As a child, N preferred the society of boys and active play. They disliked dolls and thought girls were timid and listless. When N was 9 their mother died, leaving three children: N and two younger boys. After this N’s father included them in masculine activities such as riding and hunting and N acquired the masculine nickname “Misha” rather than feminine “Masha”. [Note: “Misha” is a nickname for Mikhail, “Masha” for Maria. The doctor’s shorthand of N is presumably from their surname.]

N was then sent to boarding school and attached themself to an older girl who had a reputation for daring active escapades. Later N acquired a girlfriend who enjoyed kissing and caressing, which N found pleasant and reciprocated such that they became known as “the inseparables.” Their affection evolved into sexual activity, but the girlfriend developed emotional problems and was taken home by her parents. N enjoyed relationships with several other girls after that and began wondering if they might be a man.

While N was at school their father and brothers died within a short period and N went to live with their aunt. At first N’s girlfriend visited and they shared a bed in a separate room, but N was inconsolable when the girlfriend had to leave. N met another young woman and fell in love again. (This was V.) N’s aunt encouraged the relationship as N’s emotional outlook was much improved and V was encouraged to join their household.

N’s aunt tried to encourage male suitors for N but N rejected them. One refused to be put off and gained the friendship of N and V over conversation and intellectual pursuits. When N’s aunt began a fatal decline she urged N to marry the man in order to stabilize her future, as life for a wealthy unmarried woman would be precarious. N initially disagreed but then concluded it was good advice. N laid out the necessary conditions: it would be a friendly relationship but not sexual. N and V would continue to share a bedroom and N’s husband would have a separate bedroom and study.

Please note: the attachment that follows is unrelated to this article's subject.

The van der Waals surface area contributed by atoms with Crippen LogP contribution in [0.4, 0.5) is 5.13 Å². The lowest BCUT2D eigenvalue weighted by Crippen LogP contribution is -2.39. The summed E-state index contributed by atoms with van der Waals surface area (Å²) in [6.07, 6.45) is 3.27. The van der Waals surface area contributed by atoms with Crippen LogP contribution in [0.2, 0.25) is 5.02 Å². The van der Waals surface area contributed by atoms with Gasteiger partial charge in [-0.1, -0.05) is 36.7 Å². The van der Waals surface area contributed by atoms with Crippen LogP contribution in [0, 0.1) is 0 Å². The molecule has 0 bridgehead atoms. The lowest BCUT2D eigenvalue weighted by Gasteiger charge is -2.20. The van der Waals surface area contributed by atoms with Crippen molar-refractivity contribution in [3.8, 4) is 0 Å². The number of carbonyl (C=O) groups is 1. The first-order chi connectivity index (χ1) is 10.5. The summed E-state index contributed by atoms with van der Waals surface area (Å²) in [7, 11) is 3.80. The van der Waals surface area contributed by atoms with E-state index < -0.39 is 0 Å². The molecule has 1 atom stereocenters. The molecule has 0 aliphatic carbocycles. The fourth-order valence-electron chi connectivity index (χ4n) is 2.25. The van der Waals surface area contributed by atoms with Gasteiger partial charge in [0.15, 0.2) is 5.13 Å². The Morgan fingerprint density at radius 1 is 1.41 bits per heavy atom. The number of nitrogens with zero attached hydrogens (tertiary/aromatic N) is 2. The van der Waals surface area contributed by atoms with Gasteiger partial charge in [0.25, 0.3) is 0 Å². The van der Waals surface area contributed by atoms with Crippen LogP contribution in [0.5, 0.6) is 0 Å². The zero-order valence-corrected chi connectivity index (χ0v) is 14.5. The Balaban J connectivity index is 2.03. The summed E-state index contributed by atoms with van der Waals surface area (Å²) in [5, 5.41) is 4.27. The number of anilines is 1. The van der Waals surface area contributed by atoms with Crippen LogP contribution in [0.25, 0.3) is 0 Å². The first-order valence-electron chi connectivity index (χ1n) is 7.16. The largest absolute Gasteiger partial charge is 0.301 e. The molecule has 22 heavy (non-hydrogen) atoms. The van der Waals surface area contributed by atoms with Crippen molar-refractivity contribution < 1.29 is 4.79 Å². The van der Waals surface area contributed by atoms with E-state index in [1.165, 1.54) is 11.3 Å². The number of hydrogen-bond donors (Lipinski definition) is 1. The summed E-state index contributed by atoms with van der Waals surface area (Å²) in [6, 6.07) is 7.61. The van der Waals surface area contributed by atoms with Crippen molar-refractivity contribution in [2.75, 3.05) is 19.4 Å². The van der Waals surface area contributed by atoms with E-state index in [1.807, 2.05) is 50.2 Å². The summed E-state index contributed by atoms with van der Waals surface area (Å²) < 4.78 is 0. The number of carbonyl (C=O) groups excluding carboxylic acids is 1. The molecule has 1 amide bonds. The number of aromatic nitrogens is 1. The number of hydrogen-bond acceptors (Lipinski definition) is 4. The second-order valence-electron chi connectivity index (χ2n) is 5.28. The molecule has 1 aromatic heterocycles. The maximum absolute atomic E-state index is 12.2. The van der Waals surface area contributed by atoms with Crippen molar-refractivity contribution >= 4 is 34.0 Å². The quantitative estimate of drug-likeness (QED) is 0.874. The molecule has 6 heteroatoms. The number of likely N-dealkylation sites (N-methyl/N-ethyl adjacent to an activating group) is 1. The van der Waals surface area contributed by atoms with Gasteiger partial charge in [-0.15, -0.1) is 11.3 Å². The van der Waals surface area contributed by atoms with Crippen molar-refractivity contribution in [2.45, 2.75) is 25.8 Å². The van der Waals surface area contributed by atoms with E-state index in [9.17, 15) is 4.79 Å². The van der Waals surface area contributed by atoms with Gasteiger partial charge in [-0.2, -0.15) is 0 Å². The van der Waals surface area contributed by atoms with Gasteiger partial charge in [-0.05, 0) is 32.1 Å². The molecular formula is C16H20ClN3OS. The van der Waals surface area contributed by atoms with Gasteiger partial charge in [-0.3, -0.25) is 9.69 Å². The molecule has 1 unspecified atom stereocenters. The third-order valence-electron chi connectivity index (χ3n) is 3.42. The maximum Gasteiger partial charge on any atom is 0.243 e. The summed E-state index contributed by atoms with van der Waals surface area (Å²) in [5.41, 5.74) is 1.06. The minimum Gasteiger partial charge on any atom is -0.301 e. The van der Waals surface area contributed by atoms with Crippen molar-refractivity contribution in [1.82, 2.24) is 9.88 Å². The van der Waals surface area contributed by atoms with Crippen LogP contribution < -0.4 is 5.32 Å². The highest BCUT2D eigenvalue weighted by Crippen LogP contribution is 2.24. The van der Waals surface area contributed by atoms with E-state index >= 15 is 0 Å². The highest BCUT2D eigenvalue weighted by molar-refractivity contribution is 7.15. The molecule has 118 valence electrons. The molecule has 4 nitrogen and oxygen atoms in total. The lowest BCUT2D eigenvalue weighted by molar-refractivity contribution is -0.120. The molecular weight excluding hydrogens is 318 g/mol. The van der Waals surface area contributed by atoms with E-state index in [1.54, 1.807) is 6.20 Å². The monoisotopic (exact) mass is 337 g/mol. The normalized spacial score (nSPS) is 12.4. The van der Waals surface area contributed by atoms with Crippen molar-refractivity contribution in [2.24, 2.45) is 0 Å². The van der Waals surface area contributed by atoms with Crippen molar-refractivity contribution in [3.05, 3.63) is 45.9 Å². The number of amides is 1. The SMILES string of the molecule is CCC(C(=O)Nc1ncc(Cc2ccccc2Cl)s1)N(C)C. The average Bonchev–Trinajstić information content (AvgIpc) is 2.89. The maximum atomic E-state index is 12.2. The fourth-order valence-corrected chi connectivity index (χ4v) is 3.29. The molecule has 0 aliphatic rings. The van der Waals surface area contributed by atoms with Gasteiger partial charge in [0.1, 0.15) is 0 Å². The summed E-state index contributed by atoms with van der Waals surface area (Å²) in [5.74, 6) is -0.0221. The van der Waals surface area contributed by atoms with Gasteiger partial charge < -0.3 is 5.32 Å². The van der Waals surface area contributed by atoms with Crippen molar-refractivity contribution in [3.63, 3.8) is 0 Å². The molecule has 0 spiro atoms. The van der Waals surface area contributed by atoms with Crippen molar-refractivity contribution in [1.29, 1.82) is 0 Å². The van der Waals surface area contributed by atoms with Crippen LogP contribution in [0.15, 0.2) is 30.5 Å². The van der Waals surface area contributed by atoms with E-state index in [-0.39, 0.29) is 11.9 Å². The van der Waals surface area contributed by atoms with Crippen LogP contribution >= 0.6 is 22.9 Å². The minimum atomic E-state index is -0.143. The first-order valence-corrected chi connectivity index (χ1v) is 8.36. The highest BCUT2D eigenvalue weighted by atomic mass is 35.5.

N’s husband agreed and the marriage proceeded, but he soon began initiating physical affections which “enraged and irritated” N who was frustrated that the situation had become dissatisfactory. Then one evening N’s husband accidentally(?) walked in on N and V in the middle of making love. He withdrew in embarrassment and confusion. N and V spent that night discussing the situation and concluded the only answer was for them to leave. But on rising, they found that N’s husband had committed suicide, leaving a note for the police and a separate note telling N “I was convinced that my happiness was impossible; I am removing myself in order not to interfere with yours.” Now N was a (wealthy) widow and free to continue life with V.

N dicusses their gender identity. [Since this is a direct quote, it uses female pronouns.] “When only fifteen she first became aware that she was made to be a man, though mistakenly endowed by nature with female sexual organs. She experienced a man’s attraction for girls and women but none at all for men, whom she merely found pleasant and intelligent to talk to. She long ago recognized her peculiar condition, as she calls it. Though she realizes she does not resemble other women, she does not consider herself a monster but only an error of nature. All her feelings are exclusively masculine; she unconsciously, instinctively does everything in a masculine way. She would very much like to dress as a man and restrains herself only for the sake of propriety. She does not wear her hair in a feminine way and always dreams of herself as a man, sometimes even with whiskers. In the company of women she knows well, she feels entirely manly and is always in excellent spirits. In the company of men, by contrast, she feels shy and constrained, like a school child in the company of preceptors and teachers.”

N notes that all their acquaintances are women, though she only feels love for some of them. Since their husband’s death, they interact with men rarely and only for business. “She has tried several times to imagine herself involved with a man, in particular with her late husband, but is seized each time by a horrible, repulsive, unbearable feeling of disgust.” When asked whether they wanted to be “liberated” from their condition, N answered, “What for? I am happy the way I am. Transformed into an authentic woman, I might not be as happy; indeed that would be impossible. To change in that way, I would have to be reborn in either body or soul.”

Time period: